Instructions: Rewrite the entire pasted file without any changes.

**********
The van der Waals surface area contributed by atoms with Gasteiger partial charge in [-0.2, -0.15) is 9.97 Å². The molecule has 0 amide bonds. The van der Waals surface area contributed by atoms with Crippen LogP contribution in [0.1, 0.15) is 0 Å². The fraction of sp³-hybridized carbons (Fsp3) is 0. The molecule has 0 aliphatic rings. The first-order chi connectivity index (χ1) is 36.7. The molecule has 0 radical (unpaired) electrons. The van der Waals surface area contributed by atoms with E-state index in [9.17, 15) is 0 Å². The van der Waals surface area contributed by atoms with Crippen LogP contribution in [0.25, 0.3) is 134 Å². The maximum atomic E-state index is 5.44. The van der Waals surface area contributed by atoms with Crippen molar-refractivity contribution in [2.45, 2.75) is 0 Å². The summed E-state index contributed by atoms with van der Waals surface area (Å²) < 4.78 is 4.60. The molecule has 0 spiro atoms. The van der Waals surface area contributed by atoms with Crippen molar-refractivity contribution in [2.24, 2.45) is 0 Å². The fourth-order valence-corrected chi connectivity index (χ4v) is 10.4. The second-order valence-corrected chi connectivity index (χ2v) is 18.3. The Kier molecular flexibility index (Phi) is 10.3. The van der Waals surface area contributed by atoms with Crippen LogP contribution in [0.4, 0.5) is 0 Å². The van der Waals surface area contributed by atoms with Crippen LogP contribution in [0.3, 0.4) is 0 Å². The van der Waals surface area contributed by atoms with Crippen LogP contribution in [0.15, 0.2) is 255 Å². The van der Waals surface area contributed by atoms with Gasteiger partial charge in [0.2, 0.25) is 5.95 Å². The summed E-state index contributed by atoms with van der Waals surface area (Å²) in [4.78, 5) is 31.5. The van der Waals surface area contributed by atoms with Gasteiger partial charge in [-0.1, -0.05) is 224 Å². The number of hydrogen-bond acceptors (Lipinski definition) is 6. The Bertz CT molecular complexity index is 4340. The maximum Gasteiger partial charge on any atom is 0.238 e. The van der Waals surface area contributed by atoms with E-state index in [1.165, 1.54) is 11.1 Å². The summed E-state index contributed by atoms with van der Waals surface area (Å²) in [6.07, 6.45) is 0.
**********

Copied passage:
The van der Waals surface area contributed by atoms with Gasteiger partial charge in [-0.2, -0.15) is 9.97 Å². The molecule has 0 amide bonds. The van der Waals surface area contributed by atoms with Crippen LogP contribution in [0.1, 0.15) is 0 Å². The fraction of sp³-hybridized carbons (Fsp3) is 0. The molecule has 0 aliphatic rings. The first-order chi connectivity index (χ1) is 36.7. The molecule has 0 radical (unpaired) electrons. The van der Waals surface area contributed by atoms with E-state index in [9.17, 15) is 0 Å². The van der Waals surface area contributed by atoms with Crippen LogP contribution in [0.25, 0.3) is 134 Å². The maximum atomic E-state index is 5.44. The van der Waals surface area contributed by atoms with Crippen molar-refractivity contribution in [2.45, 2.75) is 0 Å². The summed E-state index contributed by atoms with van der Waals surface area (Å²) < 4.78 is 4.60. The molecule has 0 spiro atoms. The van der Waals surface area contributed by atoms with Crippen molar-refractivity contribution in [2.24, 2.45) is 0 Å². The fourth-order valence-corrected chi connectivity index (χ4v) is 10.4. The second-order valence-corrected chi connectivity index (χ2v) is 18.3. The Kier molecular flexibility index (Phi) is 10.3. The van der Waals surface area contributed by atoms with Crippen LogP contribution in [0.4, 0.5) is 0 Å². The van der Waals surface area contributed by atoms with Crippen LogP contribution in [0.3, 0.4) is 0 Å². The van der Waals surface area contributed by atoms with Crippen LogP contribution in [0.15, 0.2) is 255 Å². The van der Waals surface area contributed by atoms with Gasteiger partial charge in [0.2, 0.25) is 5.95 Å². The summed E-state index contributed by atoms with van der Waals surface area (Å²) in [4.78, 5) is 31.5. The van der Waals surface area contributed by atoms with Gasteiger partial charge in [-0.1, -0.05) is 224 Å². The number of hydrogen-bond acceptors (Lipinski definition) is 6. The Bertz CT molecular complexity index is 4340. The maximum Gasteiger partial charge on any atom is 0.238 e. The van der Waals surface area contributed by atoms with E-state index in [1.165, 1.54) is 11.1 Å². The summed E-state index contributed by atoms with van der Waals surface area (Å²) in [6.07, 6.45) is 0.